On 21 December 2023, the CJEU issued a long-awaited judgment related to the “Super League”, a project announced in 2021 by top European football clubs aimed to rival UEFA competitions, namely the Champions League. The project has been heavily criticised by various football stakeholders, including football governing bodies, leagues, the European Club Association, top clubs which refuse to participate in the project, and groups of fans, and a legal battle has begun.


Already in May 2021, a Spanish commercial court referred a preliminary question to the CJEU on whether FIFA and UEFA violated Sections 101 and 102 of the Treaty on the Functioning of the European Union (TFEU) which prohibits agreements that could disrupt free competition in the European Economic Area’s internal market and abusive conduct by entities that have a dominant position.


The Spanish court pointed out that UEFA  acts not only as a governing body but also as a disciplinary institution and distributor of incomes to the clubs involved in the European competitions and also pointed out the possible abuse of the dominant position of UEFA by opposing the Super League project via sanctions against clubs participating in the new project and threatening their exclusion from UEFA competitions.


In December 2022, the advocate general issued an opinion for the CJEU stating that FIFA’s and UEFA’s regulations were compatible with EU competition law. Despite the statistics showing that the CJEU follows, in the majority of cases, the opinion of the general advocate, this was not the case in hand.


In its judgment of 21 December 2023 (case C-333/21), the court stated that the FIFA and UEFA rules, making any new interclub football project (such as the Super League) subject to their prior approval , and prohibiting clubs and players from playing in those competitions, are unlawful, and that the rules giving FIFA and UEFA exclusive control over the commercial exploitation of the rights related to those competitions are such as to restrict competition.


The judgment is based on various considerations, the most important being that there is no framework for ensuring the FIFA and UEFA rules are transparent, objective, non-discriminatory, and proportionate. The CJEU went even further in its observations and held that the FIFA and UEFA rules are of an arbitrary nature and that their rules on approval, control and sanctions must be held to be unjustified restrictions on the freedom to provide services.


In parallel, the CJEU observed that the FIFA and UEFA rules relating to the exploitation of media rights are such as to be harmful to European football clubs, all companies operating in media markets, and, ultimately, to consumers and television viewers, by preventing them from enjoying new and potentially innovative or interesting competitions.


On the same day, the CJEU issued two other judgments in the field of sports law and its intersection with EU competition law.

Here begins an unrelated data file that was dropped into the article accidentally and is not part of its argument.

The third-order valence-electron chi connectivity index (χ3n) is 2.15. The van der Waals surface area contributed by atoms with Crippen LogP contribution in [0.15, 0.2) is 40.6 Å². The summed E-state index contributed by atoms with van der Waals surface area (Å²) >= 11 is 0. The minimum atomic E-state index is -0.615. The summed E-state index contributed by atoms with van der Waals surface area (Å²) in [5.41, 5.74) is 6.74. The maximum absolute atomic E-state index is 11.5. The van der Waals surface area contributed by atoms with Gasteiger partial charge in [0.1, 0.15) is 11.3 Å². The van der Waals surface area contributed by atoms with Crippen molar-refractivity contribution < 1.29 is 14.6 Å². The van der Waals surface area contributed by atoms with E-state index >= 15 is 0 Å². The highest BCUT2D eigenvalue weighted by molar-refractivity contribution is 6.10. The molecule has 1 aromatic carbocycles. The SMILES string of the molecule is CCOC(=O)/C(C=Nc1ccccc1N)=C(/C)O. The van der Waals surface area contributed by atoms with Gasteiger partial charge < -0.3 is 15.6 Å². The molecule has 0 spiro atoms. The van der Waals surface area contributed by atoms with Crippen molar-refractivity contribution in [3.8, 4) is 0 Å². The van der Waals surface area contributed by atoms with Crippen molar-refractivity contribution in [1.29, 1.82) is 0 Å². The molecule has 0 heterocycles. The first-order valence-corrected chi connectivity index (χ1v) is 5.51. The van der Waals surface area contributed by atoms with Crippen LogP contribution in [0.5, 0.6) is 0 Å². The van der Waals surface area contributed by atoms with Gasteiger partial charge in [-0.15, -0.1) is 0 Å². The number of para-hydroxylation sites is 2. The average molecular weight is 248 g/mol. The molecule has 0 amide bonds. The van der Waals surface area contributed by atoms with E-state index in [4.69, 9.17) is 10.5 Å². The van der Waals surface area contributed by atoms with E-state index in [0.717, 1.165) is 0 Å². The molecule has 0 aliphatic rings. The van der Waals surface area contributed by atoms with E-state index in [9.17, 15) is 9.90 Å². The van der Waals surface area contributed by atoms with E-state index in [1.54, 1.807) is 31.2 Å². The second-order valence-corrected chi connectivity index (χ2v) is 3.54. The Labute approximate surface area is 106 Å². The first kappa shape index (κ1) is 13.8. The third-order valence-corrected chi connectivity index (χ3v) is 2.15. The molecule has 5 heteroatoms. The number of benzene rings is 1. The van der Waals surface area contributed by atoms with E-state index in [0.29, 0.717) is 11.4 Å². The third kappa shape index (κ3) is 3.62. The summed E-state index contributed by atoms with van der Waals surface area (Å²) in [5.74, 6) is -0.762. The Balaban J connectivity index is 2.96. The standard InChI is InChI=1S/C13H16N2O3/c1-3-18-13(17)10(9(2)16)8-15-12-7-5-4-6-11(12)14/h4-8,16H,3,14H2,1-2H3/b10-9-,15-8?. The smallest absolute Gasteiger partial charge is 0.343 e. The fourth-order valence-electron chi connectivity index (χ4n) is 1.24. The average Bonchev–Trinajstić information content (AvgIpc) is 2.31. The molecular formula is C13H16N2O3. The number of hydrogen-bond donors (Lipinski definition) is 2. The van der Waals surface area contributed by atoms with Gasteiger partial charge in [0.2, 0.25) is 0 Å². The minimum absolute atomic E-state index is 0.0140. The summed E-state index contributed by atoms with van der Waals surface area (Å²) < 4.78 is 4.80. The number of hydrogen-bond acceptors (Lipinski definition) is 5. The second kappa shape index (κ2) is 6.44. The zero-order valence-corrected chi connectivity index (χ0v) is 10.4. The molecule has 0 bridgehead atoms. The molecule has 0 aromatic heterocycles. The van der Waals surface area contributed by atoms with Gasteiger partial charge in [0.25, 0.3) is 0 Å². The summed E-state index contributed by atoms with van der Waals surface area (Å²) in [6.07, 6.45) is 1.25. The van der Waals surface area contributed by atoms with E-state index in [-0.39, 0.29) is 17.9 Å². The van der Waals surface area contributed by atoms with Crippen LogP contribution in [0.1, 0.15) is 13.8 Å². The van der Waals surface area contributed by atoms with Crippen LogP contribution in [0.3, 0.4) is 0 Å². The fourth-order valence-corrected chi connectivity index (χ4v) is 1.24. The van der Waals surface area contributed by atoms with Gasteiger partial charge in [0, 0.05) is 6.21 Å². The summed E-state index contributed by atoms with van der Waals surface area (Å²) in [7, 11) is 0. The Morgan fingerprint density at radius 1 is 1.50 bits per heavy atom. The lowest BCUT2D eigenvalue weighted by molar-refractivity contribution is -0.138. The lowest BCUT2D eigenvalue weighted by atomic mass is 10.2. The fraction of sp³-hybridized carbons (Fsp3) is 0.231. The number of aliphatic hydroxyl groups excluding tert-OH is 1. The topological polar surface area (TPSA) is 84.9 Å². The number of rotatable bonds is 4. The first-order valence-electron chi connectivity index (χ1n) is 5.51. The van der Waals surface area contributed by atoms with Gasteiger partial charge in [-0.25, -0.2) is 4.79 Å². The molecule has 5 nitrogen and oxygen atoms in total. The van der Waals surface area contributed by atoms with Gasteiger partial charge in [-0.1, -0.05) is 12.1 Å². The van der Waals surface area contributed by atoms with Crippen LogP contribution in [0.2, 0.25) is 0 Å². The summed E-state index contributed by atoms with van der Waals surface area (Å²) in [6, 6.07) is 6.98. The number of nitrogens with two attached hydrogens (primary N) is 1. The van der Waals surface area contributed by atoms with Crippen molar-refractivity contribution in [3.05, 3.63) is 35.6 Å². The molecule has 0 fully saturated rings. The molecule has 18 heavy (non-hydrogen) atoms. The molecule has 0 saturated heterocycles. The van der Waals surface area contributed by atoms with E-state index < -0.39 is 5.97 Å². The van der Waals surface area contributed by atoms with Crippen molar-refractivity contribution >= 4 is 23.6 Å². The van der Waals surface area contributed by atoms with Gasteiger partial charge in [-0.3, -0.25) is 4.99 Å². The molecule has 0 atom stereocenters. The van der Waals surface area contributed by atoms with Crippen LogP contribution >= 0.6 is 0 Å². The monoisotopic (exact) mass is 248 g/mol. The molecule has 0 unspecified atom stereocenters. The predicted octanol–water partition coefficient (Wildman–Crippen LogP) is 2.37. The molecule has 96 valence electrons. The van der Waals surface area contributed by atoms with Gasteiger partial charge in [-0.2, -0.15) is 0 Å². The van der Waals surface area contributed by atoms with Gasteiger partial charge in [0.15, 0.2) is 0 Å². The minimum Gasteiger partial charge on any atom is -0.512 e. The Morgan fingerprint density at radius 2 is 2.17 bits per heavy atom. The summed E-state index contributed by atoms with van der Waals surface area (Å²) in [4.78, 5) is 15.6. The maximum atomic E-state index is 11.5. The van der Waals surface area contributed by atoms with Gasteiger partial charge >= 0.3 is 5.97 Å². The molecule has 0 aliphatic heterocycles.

First, the CJEU ruled (C-124/21) in a case opposing the International Skating Union (ISU) and European Commission that the rules of the ISU, which impose severe penalties on athletes who take part in competitions unauthorized by the ISU, are unlawful because they are not subject to any guarantee ensuring that they are transparent, objective, non-discriminatory and proportionate. Such rules give, as per the CJEU, the ISU a clear advantage over its competitors and have unfavourable effects for athletes as well as consumers and broadcast audiences.

Second, the CJEU held (case C-680/21) in a case concerning Royal Antwerp Football Club, which tackled the rules of UEFA (and the Royal Belgian Football Association) requiring football clubs to have a minimum number of “home-grown players” on their teams, i.e., players who are trained at the national level (or as per UEFA, trained within a given club), that the rules on home-grown players could have as their effect the restriction of the opportunity of clubs to compete by recruiting talented players, regardless of where they were trained. Now, it will be up to a national (Belgian) court to determine whether those rules restrict competition and the free movement of workers.

All three decisions the CJEU issued on 21 December 2021 clearly confirm the position of the CJEU as a key player dealing with the challenge of reconciling legitimate sporting needs with the rules of EU competition law, and in finding a balance between sport as a societal institution and as an economic driver. 


There is no doubt that professional sport is an economic activity and therefore also subject to EU competition law. At the same time, the growing importance of the sports sector and its professionalization and commercialization lead to an increasing number of cases challenging the monopoly of traditional sports associations.


These cases are testing the boundaries of the specificities of sport in view of competition law, i.e., to what extent sport should be privileged due to its peculiarities (monopolistic pyramid structures of associations, need for a solidarity, health objectives, etc.) or, on the contrary, should be subject to regular (strict) competition law standards like any other industry.


The above decisions tend rather to the second approach, under which every entity would have a licence to compete and the right to participate on the (free) sports market as long as it complies with certain criteria (transparency, solidarity, etc.).


Although the CJEU stated in its judgment in the Super League case that its decision “does not mean that a competition such as the Super League project must necessarily be approved”, it clearly opens the door not only to the Super League project but also to possible future attempts to set up rival sports competitions parallel to existing ones.


One thing is for sure though, plenty of legal battles surrounding sport still lie ahead.